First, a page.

TRENT'S WALK IN THE BELIZEAN JUNGLE (Part Twelve)
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Kinkajou's are known by two names here in Belize: Nightwalker and Honey Bear. This honey bear or the nightwalker, is an arboreal member of the racoon family, although its prehennsile tail might tend to fool you into thinking that it is no kin to the coon.
The kinkajou's tail is about 16-22 inches in length, long enough for twining around a branch to take on its full weight (3 to 7 lbs). Additionally, it uses its tail as a counterbalance (to its movements), as it runs along a branch, as a grappling device. This tail alows the Kingkajou to make tricky, treetop maneuvers, which are highly entertaining.
It sports a coat of soft, short fur, tan to brown, with a tawny underbelly. Even known to be a special pet to Paris Hilton, to say the least. It uses its front paws, for plucking fruit and breaking it into bite sized pieces. With its long and narrow extensibe tongue (wow! what a tongue), it can get its way into bee's nests and lick the hives clean of all honey. Thus the name honey bear. His tongue is also great for obtaining the nectar from various flowers.
The kinkajou sleeps during the day, in a hollow tree. By night it prowls, along the forest floor looking for fallen fruit from the various rain forest trees. The Kinkajou is usually a solo animal, meaning that it is happy to travel alone - although it does congregate with others from time to time. Aside from growls and barks, kinkajous communicate by scent, marking out their territories with the secretions from the glands, located at the corners of their mouths, on their throats and bellies.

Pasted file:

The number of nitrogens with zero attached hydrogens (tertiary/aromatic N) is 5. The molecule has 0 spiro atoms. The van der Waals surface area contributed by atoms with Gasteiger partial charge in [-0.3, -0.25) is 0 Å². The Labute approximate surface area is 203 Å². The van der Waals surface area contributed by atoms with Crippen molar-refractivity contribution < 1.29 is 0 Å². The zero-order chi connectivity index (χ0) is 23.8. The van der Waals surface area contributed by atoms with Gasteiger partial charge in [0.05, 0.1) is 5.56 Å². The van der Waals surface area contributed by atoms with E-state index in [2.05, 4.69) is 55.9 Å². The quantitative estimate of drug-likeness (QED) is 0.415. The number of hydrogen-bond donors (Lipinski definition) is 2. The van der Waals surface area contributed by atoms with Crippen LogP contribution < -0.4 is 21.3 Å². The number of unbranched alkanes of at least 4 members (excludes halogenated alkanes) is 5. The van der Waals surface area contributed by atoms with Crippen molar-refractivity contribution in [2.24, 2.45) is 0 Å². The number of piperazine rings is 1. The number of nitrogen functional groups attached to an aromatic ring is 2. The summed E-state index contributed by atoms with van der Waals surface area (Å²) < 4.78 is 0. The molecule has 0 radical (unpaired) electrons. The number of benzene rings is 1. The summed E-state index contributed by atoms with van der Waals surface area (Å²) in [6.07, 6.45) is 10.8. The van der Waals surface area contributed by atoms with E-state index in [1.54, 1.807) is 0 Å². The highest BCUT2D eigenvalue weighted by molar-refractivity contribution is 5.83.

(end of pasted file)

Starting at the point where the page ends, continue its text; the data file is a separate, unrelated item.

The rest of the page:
A kinkajou has only one baby at a time. When born, its eyes are tightly shut, and then at ten days old, it can see. By seven weeks it is already hanging upside down on a branch, and is considered full grown at one year.
Hi, my name is Trenton S. Turley. I've been living in Belize now for 11 years. Hope you enjoy reading my many blog posts. I write about things, that are passionate to me.
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